IN THE DAYS AFTER 9/11, New York firefighter Joe Pfeifer HKSEE 2006, MC/MPA 2008 would rush to a doctor each morning to have debris from the collapsed World Trade Center towers—ash, glass, steel, and everything else that was vaporized—plucked from the inside of his reddened eyes. He would then jump into his battalion chief’s SUV and rush back to the southern tip of Manhattan, near what the rest of the world would come to call Ground Zero but what he and his fellow firefighters called the pile. There he oversaw the long search-and-rescue operation and then the delicate recovery work where so many had lost their lives. That was followed by a major review of how the city could reorganize its first responders. The long busy weeks turned into long busy months and then into long busy years, during which Pfeifer continued to rise up the ranks to assistant fire chief of the New York Fire Department (FDNY). His eyes healed. So did the emotional scars. But it took him a long time to be able to step back and clearly see the most important lesson of that awful day: how resilient people and institutions can be in the face of devastation.

In 2001, after a quiet summer answering routine fire calls, Pfeifer was standing at the scene of a suspected gas leak on that sunny morning of September 11 when he saw a plane roar overhead and deliberately crash into the North Tower. Pfeifer was the first fire chief to reach the World Trade Center after the attack. His recently published book, Ordinary Heroes: A Memoir of 9/11, tells the remarkable story of that extraordinary day, when Pfeifer led the first of his colleagues onto the scene, helped guide the unprecedented response, and barely escaped with his life when the towers collapsed, less than an hour and 42 minutes later. Those moments ravaged FDNY, the institution to which he had dedicated his life, and took the lives of 343 firefighters, including his brother, Kevin. But Pfeifer, a keen and curious scholar, knew that there were lessons to be discovered in the disaster.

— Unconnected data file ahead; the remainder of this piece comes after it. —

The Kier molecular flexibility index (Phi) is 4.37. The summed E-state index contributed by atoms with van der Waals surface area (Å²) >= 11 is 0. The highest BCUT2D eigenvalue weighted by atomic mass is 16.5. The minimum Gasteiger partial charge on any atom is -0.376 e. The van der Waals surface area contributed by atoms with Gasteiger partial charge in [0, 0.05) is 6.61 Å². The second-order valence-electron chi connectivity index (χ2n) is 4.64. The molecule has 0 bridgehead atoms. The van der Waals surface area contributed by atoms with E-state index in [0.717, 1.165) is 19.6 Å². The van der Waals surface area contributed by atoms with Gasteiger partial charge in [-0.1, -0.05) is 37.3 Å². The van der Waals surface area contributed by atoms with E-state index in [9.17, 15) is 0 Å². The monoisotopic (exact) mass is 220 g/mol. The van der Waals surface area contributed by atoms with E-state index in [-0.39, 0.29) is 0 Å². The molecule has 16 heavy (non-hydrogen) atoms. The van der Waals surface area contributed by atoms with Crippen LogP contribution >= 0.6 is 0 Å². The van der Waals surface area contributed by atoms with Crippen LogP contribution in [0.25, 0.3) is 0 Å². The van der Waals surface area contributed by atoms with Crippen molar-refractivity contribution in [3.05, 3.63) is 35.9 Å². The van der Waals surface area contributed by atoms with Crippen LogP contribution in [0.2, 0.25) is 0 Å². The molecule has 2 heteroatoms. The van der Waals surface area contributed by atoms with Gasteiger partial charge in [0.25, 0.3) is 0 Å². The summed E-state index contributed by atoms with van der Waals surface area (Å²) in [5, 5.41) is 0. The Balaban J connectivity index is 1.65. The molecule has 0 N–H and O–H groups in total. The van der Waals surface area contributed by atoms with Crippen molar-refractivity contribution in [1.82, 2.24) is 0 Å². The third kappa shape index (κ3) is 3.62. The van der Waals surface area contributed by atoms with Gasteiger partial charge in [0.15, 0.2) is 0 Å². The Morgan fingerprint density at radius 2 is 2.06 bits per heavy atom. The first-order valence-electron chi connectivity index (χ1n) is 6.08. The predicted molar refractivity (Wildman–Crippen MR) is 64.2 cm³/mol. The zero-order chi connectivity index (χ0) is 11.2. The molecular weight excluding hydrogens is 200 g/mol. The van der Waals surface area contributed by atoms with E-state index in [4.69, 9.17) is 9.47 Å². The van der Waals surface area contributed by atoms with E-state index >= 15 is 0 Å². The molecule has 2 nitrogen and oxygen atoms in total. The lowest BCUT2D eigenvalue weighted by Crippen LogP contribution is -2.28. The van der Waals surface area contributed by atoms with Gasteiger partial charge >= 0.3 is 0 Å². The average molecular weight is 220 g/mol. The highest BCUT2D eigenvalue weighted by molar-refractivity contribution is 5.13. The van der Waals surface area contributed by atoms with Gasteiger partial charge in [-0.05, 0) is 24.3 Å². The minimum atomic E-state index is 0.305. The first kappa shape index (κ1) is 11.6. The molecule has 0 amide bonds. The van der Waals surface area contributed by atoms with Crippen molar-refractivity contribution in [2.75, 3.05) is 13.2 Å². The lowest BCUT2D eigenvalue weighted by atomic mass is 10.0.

Harvard Kennedy School alum Joe Pfeifer speaks in a classroom full of people with images of the twin towers under attack projected behind him

“For me, HKS wasn’t only about classwork. It also was about having the opportunity to reflect on the past and imagine a new future.”


Several years after the attacks, at the Kennedy School—where he attended the Senior Executives in State and Local Government program in 2006 and returned in 2007 as an Emergency Workers Public Service Fellow for a Mid-Career Master in Public Administration—Pfeifer could finally achieve the requisite distance to bring focus to all that he had experienced. “For me, HKS wasn’t only about classwork,” he says. “It also was about having the opportunity to reflect on the past and imagine a new future.” Being able to step back helped him crystallize his thinking about resilience. He settled on a framework of four principles: connecting with others, storytelling about experiences, envisioning the future, and enhancing the present with a new purpose.

After graduating, Pfeifer continued to develop his work at the Kennedy School, establishing himself as a senior fellow in the Program on Crisis Leadership and sharing his deep knowledge with thousands of other leaders across the globe by teaching in several HKS executive education courses, including Leadership in Crises. The lessons he shares have been learned and refined again and again, through small daily incidents and catastrophic, headline-grabbing events. Most important, they are lessons that are built into the fabric of crisis response.

Pfeifer says that “crisis leadership is the ability to sustain hope by unifying efforts to solve complex problems in the face of great tragedy.” At his graduation, Harvard’s commencement speaker, J.K. Rowling, had said, “We do not need magic to transform the world … we have the power to imagine better.” That is what Pfeifer did.

Banner image courtesy of  Levi Stolove; inline image by Joe Pfeifer